I plead guilty: that's a rude headline you just read above this article.
It probably stings New Democrats who are knocking on doors in South Burnaby trying to get Jagmeet Singh a seat in Parliament.
It's also painful for those who worked so hard to help Singh become NDP leader only 14 months ago, helping him break the colour barrier for leaders of major parties.
But it's hard not to wonder about Singh's political fate when his party is only at 16.8 percent in the federal poll tracker, which is compiled by CBC analyst Eric Grenier.
Justin Trudeau's Liberals are at 36.4 percent and the Conservatives, led by Andrew Scheer, are at 33.6 percent.
Singh has another major problem: many NDP MPs are saying they won't contest the next election.
The latest was Fin Donnelly, the popular representative for Port Moody–Coquitlam. The nine-year political veteran and champion of Fraser River salmon says he wants to spend quality time with his family.
Nanaimo–Ladysmith NDP MP Sheila Malcolmson will resign her seat before completing her first term if she wins a provincial by-election in Nanaimo.
The Gabriola Island resident is planning to run in the provincial by-election in the seat vacated by Leonard Krog.
And Burnaby South NDP MP Kennedy Stewart quit less than two years into his most recent term to run for mayor of Vancouver.
That's just in B.C.
Others who won't run again include the party's only Alberta MP, Linda Duncan, as well as Ontario's David Christopherson and Irene Mathyssen, and Quebec's Roméo Saganash and Hélène Laverdière.
The former NDP leader, Tom Mulcair, has also quit. And a Saskatchewan MP, Erin Weir, has been booted out of the caucus for failing to read non-verbal cues in social situations.
There's no word yet on whether Vancouver Kingsway MP Don Davies will seek reelection. Were he to take a pass, it would be another blow to Singh's leadership.
Since Singh succeeded Mulcair last year, the NDP has already lost eight straight by-elections.
Singh is hoping to end the jinx when he runs in Burnaby South, but it's no slam dunk for his party, given how close the race was with the Liberals in 2015.
Were Singh to lose the by-election, he might have to resign before or immediately after the general election next year. That would result in the caucus appointing an interim leader, possibly Charlie Angus or Guy Caron, who came second and fourth in the last leadership race, respectively.
All of that raises questions over who will be the next permanent leader of the NDP.
Here are my odds on some potential candidates.
Nathan Cullen: 4:1
The 46-year-old Skeena–Bulkley Valley MP is an experienced parliamentarian, a favourite of the national media, and one of the best communicators in federal politics.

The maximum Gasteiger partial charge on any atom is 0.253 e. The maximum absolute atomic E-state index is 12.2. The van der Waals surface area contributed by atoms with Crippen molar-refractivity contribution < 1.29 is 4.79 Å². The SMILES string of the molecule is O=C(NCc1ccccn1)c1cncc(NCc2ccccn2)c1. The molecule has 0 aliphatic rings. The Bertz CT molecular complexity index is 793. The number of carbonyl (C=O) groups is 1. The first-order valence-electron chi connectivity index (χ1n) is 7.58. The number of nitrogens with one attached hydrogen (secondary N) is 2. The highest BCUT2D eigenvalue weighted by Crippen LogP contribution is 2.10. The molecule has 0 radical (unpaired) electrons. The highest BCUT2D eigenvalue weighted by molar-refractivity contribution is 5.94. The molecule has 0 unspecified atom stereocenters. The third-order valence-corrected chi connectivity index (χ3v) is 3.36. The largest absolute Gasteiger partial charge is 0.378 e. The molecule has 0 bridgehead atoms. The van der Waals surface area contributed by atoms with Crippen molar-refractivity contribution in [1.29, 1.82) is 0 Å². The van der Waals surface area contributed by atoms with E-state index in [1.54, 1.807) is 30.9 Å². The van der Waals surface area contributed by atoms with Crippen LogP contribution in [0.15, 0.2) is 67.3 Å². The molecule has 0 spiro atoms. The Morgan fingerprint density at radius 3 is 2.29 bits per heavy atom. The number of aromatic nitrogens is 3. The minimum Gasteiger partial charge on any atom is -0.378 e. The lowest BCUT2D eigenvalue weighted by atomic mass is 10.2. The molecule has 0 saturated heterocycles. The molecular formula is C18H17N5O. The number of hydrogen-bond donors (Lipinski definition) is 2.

He's green enough to prevent the hemorrhaging of too many votes to the federal Greens, yet pragmatic enough to win plenty of votes in Ontario.
Cullen speaks French well enough not to be a disaster in Quebec. The only question would be if he wants the job, considering that he sat out the party's 2017 leadership race.
Cullen wouldn't be a favourite of organized labour, but he would still be a formidable candidate in a one member–one vote election.
Megan Leslie: 5:1
The 45-year-old president and CEO of World Wildlife Fund Canada served two terms in Parliament, representing voters in Halifax.
She rose to deputy leader in 2012 and served as the environment critic until her shocking defeat in the Trudeau landslide of 2015.
A lawyer and long-time advocate for the LGBT community, she was a favourite of the media in her years in office. Many wanted her to seek the party leadership in 2017 but she declined, saying she wasn't ready to return to politics.
Her time could come sooner than she might have expected.
Alexandre Boulerice: 8:1
The 45-year-old former journalist and union activist retained his seat in 2015 with 49.2 percent of the vote. He's the party's Quebec lieutenant and caucus critic for environment and climate change. In the past he's been the critic for finance, labour, and ethics.
The Montreal-area MP sat out the 2017 leadership race, throwing his support behind New Westminster–Burnaby MP Peter Julian, who later dropped out.
If Boulerice were to become the NDP leader, he would solidify NDP fortunes in Quebec, which has taken a right turn provincially with the election of François Legault as premier.
In Boulerice's heavily French-speaking Rosemont–La Petite-Patrie riding, the NDP's chief opponent has traditionally been the Bloc Québécois.
In a leadership race, Boulerice might have more appeal to left-wing party members than Cullen, as well as to members of the labour movement.
But he could also face questions about his previous statements against the niqab—he declared in 2015 that public servants shouldn't be permitted to cover their faces, saying he would like a commission to examine the accommodation of religious and cultural practices.
David Eby: 10:1
If there's one B.C. cabinet minister with national ambitions, it would likely be Eby. The topics he focuses on—money laundering, white-collar crime, and poor regulation of the real-estate sector—resonate with progressives across the country.